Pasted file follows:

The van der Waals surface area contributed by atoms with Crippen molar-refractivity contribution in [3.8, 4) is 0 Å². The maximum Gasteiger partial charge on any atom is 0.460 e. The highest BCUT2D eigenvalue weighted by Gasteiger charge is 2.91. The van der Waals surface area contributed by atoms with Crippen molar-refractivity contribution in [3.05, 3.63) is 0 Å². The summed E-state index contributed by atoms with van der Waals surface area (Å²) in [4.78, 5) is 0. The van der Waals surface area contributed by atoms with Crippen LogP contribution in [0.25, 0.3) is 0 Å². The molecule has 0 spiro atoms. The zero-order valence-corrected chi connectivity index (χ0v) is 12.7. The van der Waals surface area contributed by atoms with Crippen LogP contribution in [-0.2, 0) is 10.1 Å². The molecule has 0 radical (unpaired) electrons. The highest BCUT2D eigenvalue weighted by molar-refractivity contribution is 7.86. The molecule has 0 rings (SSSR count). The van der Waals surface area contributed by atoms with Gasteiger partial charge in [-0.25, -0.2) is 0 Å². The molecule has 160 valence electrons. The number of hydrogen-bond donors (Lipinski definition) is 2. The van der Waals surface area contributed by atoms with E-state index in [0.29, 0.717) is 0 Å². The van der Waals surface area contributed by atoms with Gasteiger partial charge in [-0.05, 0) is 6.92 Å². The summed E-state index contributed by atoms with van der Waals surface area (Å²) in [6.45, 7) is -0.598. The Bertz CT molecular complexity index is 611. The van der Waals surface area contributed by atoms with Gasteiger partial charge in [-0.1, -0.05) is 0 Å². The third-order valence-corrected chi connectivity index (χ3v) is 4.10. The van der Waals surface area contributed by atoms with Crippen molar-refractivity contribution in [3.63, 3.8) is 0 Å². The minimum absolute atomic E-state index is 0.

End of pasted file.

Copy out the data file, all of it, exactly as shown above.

The van der Waals surface area contributed by atoms with Crippen molar-refractivity contribution in [3.8, 4) is 0 Å². The maximum Gasteiger partial charge on any atom is 0.460 e. The highest BCUT2D eigenvalue weighted by Gasteiger charge is 2.91. The van der Waals surface area contributed by atoms with Crippen molar-refractivity contribution in [3.05, 3.63) is 0 Å². The summed E-state index contributed by atoms with van der Waals surface area (Å²) in [4.78, 5) is 0. The van der Waals surface area contributed by atoms with Crippen LogP contribution in [0.25, 0.3) is 0 Å². The molecule has 0 spiro atoms. The zero-order valence-corrected chi connectivity index (χ0v) is 12.7. The van der Waals surface area contributed by atoms with Crippen LogP contribution in [-0.2, 0) is 10.1 Å². The molecule has 0 radical (unpaired) electrons. The highest BCUT2D eigenvalue weighted by molar-refractivity contribution is 7.86. The molecule has 0 rings (SSSR count). The van der Waals surface area contributed by atoms with Gasteiger partial charge in [-0.25, -0.2) is 0 Å². The molecule has 160 valence electrons. The number of hydrogen-bond donors (Lipinski definition) is 2. The van der Waals surface area contributed by atoms with E-state index in [0.29, 0.717) is 0 Å². The van der Waals surface area contributed by atoms with Gasteiger partial charge in [-0.05, 0) is 6.92 Å². The summed E-state index contributed by atoms with van der Waals surface area (Å²) in [6.45, 7) is -0.598. The Bertz CT molecular complexity index is 611. The van der Waals surface area contributed by atoms with Gasteiger partial charge in [-0.1, -0.05) is 0 Å². The third-order valence-corrected chi connectivity index (χ3v) is 4.10. The van der Waals surface area contributed by atoms with Crippen molar-refractivity contribution in [3.63, 3.8) is 0 Å². The minimum absolute atomic E-state index is 0.